As We Age
Stem Cells During The Aging Process
When we are born we have a high number of stem cells in our bodies to respond to injuries, and repair and regenerate our bodies tissues and organs. This number of stem cells declines throughout life due to the fact our adult stem cells have limited self renewal, hence why we age. When a person is subject to injuries, illnesses and unhealthy lifestyle practise, this decline in stem cell numbers can quickened as more stem cells are forced into use.
Stem Cells: As We Age
There is increasing evidence that the aging process can have adverse effects on stem cells. As stem cells age, their renewal ability deteriorates and their ability to differentiate into the various cell types is altered. Accordingly, it is suggested aging-induced deterioration of stem cell functions may play a key role in the pathophysiology of the various aging-associated disorders.
Understanding the role of the aging process in deterioration of stem cell function is crucial, not only in understanding the pathophysiology of aging-associated disorders but also in the future development of effective stem cell-based therapies to treat aging-associated diseases.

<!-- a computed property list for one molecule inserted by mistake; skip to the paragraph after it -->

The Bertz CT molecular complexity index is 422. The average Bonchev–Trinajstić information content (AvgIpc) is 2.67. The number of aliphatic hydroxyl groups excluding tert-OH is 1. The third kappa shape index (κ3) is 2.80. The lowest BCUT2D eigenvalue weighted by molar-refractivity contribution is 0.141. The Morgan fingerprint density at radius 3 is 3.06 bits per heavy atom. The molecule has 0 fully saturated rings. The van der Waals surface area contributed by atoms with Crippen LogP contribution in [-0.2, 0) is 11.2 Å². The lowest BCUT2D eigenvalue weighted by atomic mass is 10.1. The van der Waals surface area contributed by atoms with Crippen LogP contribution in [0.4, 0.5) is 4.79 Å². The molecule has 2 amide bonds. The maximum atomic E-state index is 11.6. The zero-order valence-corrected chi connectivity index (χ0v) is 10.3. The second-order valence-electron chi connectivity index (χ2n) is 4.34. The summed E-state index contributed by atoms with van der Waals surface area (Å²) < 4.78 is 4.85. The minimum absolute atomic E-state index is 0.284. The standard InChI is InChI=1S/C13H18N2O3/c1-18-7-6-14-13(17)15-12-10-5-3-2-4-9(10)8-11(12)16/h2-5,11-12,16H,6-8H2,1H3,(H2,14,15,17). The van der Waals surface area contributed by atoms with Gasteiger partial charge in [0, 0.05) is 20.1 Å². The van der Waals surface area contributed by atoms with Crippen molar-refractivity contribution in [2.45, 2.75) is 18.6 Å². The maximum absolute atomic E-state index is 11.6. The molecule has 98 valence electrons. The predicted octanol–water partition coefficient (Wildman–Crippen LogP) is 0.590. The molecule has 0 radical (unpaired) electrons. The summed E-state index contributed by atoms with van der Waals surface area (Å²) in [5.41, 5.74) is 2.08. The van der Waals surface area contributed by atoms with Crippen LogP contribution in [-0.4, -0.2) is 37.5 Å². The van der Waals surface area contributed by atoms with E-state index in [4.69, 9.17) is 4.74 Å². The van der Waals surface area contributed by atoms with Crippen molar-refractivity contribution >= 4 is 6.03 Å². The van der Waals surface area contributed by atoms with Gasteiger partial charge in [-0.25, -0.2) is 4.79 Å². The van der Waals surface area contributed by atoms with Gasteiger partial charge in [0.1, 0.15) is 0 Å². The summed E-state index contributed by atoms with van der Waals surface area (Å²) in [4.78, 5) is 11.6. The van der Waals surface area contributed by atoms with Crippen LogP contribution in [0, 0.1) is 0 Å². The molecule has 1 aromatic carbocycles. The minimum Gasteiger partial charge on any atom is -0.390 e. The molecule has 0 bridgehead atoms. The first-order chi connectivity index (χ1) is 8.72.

Adult stem cells, also known as somatic stem cells, are found throughout the body in every tissues and organ after development and function as self-renewing cell pools to replenish dying cells and regenerate damaged tissues throughout life.
However, adult stem cells appear to age with the person. As stem cells age, their functional ability also deteriorates. Specifically, this regenerative power appears to decline with age, as injuries in older individuals heal more slowly than in childhood. For example, healing of a fractured bone takes much longer time in elderly than in young individuals.
There is a substantial amount of evidence showing that the deterioration of adult stem cells in the adult phase can become an important player in the initiation of several diseases in aging.